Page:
We marketers are forever talking about the need to focus our marketing activities and messaging on the key segments of the market that are interested in the solutions that we have to offer. We do this by promoting our value proposition.
That makes sense because there’s no point in wasting time, effort and budget on people who are not and never will be, interested in buying our products or services. But many businesses still take the mass market approach and target the many in the hope of attracting the few.
A much more effective approach is to Segment our offer and Target the messages towards a specific audience whom we know will have an interest in our solutions. But before we take this approach there are several things we need to understand:
- How we actually help our customers and why they should chose us over the competition
- The business niche we actually operate in?
The answers to those questions will enable us to Position our offer more effectively.
This sounds like a common sense approach but with day-to-day firefighting getting in the way it’s easy to continue with business as usual because “it’s always been done this way” when in reality the buying behavior of our audience has changed over time and we’d never really established our value proposition in the first place.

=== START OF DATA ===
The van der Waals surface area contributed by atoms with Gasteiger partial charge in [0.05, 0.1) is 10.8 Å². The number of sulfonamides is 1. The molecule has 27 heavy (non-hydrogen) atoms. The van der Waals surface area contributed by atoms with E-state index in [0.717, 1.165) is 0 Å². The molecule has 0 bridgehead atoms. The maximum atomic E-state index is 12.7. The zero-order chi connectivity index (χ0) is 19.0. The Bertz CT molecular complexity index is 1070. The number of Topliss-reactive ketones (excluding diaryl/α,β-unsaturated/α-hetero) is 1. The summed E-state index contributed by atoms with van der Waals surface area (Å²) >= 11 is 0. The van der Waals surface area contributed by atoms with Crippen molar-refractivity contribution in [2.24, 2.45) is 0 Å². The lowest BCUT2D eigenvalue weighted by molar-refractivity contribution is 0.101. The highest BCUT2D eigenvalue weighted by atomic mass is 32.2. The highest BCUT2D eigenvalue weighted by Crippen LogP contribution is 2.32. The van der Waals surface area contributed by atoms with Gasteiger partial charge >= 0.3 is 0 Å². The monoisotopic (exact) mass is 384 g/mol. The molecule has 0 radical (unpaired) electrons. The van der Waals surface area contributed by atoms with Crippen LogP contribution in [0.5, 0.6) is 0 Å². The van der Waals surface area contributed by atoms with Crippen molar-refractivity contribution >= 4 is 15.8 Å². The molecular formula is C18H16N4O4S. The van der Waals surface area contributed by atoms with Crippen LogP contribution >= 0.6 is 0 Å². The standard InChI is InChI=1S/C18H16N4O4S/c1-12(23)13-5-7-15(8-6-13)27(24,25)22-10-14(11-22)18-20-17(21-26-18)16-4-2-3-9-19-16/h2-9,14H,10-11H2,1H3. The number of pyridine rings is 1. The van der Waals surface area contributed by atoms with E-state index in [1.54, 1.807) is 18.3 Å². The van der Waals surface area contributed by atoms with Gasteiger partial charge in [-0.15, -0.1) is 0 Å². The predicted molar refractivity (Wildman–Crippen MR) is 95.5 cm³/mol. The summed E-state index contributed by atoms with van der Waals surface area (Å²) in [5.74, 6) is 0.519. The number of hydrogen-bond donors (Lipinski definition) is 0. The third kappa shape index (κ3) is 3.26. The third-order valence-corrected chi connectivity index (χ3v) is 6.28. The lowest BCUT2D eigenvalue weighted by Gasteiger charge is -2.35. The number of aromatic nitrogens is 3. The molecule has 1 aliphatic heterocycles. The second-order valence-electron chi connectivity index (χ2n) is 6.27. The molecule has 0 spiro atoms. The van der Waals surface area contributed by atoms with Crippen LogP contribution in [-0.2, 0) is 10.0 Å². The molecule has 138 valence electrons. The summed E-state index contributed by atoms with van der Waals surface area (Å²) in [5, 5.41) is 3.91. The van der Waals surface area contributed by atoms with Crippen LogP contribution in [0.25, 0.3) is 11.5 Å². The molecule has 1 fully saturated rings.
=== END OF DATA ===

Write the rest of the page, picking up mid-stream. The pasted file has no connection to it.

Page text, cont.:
What business are you really in?
We’ll let’s take as an example the imaginary company, Acme Widgets. They manufacture drill bits so they’re in the “drill bits” business, right! Well maybe.
Perhaps they do see themselves as a company that manufactures drill bits and if that’s the case their business plan might be to put more effort and resource into improving the quality of their drill bits.
But perhaps they’re actually in the business of making holes and drill bits is only one (small) segment of the potential market. If that’s the case their R&D focus might be on finding new, easier and cheaper ways to make holes.
How these questions are answered will have a massive impact on the value proposition, messaging and strategic direction of the business. (but the questions need to be asked in the first place).
As the market evolves your value proposition may need to evolve
When I launched Rame Marketing in 2011 I had almost 25 years experience in a variety of marketing, sales and business development roles across many market sectors. Most of those previous roles had involved increasing revenue and improving lead generation and conversion rates for national and international businesses.
During the start up phase I’d taken a decision to to focus my new business within Devon and Cornwall and I had to find a way to promote my skills on a more local basis but when I launched I hadn’t really taken the time to understand my own business offer within the new markets I was targeting.